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Exhibits Of Unity At NCAA Tournament

Written by Posted On Friday, 16 April 2021 00:00

Perhaps you noticed the word “Unity” painted on the floor at Lucas Oil Stadium during the semifinal game of March Madness between UCLA and Gonzaga. Surely, if you watched that game, you also noticed that both teams played with excellent unity to the point that, in the opinion here, neither team lost – only at the end Gonzaga had 3 more points than UCLA. Credit must go to each team for an exciting game.

You probably noticed the unity and excellent work of the CBS announcing crew of Jim Nantz, Grant Hill, and Bill Raftery, along with the CBS camera crew to capture all the exciting action. Allow me to add that the officiating crew of the three-game officials allowed the players enough latitude to perform well. Another example of unity. Allow me to also point out that official Ron Groover made a courageous charging call against a Bruin dribbler in the overtime that gave the ball to Gonzaga. The charging/blocking foul is the most difficult to call in all of basketball.

Surely you noticed the buzzer-beater shot by Gonzaga’s Jalen Suggs that bounced off the glass, then the front rim and dropped through as time expired, which was the margin of victory. It was one of the most exciting finishes in March Madness history!

However, did you also notice Gonzaga coach Mark Few as the buzzer-beater dropped through? He got up, turned to his left and walked toward Mick Cronin, UCLA’s head coach to offer his condolences and congratulations on a great game. Coach Few didn’t run on the court to celebrate with his players, but his first gesture was of concern for a colleague who had just lost a heartbreaker. Pardon the pun, but there are “few” who would do that.

It is important to mention that the final game of the NCAA Women’s final four produced another winner for Tara VanDerveer, head coach of the Stanford Cardinal who won her first championship since 1992. Coach VanDerveer is of the same sportsmanship (oops, change that to sportwomanship) as Mark Few.

My point in Unity is that we can have competition – striving to win – without name-calling and animosity. We must remember that we are all in the same activity. Then unity can happen!

Will you strive for unity in every aspect of your life?

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Dr. Jim Tunney

Jim Tunney had an exemplary career in sports. A former high school coach, teacher, principal and district superintendent, he had a 40-year career in officiating football and basketball.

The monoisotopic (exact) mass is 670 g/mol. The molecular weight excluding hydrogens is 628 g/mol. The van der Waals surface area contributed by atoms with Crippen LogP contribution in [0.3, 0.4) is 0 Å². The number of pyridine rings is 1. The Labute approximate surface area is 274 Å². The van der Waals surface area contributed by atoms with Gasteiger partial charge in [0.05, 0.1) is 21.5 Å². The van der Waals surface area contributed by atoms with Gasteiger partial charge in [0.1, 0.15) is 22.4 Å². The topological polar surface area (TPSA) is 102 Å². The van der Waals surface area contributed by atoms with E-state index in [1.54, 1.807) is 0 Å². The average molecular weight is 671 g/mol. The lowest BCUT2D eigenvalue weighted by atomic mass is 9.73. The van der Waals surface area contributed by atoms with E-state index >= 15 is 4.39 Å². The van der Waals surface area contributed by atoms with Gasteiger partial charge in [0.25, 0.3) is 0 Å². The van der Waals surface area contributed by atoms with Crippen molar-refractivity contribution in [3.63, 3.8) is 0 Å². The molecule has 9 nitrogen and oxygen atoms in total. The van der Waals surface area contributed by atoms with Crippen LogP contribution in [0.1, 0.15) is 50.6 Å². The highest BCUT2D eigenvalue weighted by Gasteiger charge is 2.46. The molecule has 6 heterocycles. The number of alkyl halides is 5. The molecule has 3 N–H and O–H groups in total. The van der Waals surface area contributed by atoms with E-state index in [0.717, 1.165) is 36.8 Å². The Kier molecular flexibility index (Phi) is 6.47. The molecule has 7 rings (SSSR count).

Thirty-one of those years he was an NFL Referee working a record twenty-nine post-season games including four Super Bowls, ten NFC/AFC Championship games, six Pro Bowls and twenty-five Monday Night Games.

He officiated some of the most memorable games in NFL history. His book Impartial Judgment: “The Dean of NFL Referees” Calls Pro Football As He Sees It, chronicles his NFL career.

As a Professional Speaker, he is Past President of The National Speakers Association and a Charter Member of its most prestigious group – The CPAE Speakers Hall of Fame. Jim holds every professional designation of the NSA, including the Oscar of Professional Speaking – The Cavett. NSA named him Philanthropist of the Year in 2007.

Dr. Tunney (a doctorate in Education from the University of Southern California) continues to serve his community as  Trustee Emeritus of both Monterey Peninsula College and York School; where he once served as Headmaster. In 1993, he founded the Jim Tunney Youth Foundation to support local community programs that develop leadership, work skills, wellness and self-esteem in youth. He and his wife Linda live in Pebble Beach, California. They have six children and sixteen grandchildren.

As an author he has written and/or co-authored thirteen books: Impartial Judgment, Chicken Soup for the Sports Fan’s Soul, Speaking Secrets of the Masters, You Can Do It!, Super Bowl Sunday, Insights into Excellence, Lessons in Leadership, Build a Better You and his most recent book, It’s the Will, Not the Skill.

If you are looking for a keynote speaker who educates, motivates and entertains with a lifetime of stories about leadership, team building and sports 831-595-3258.

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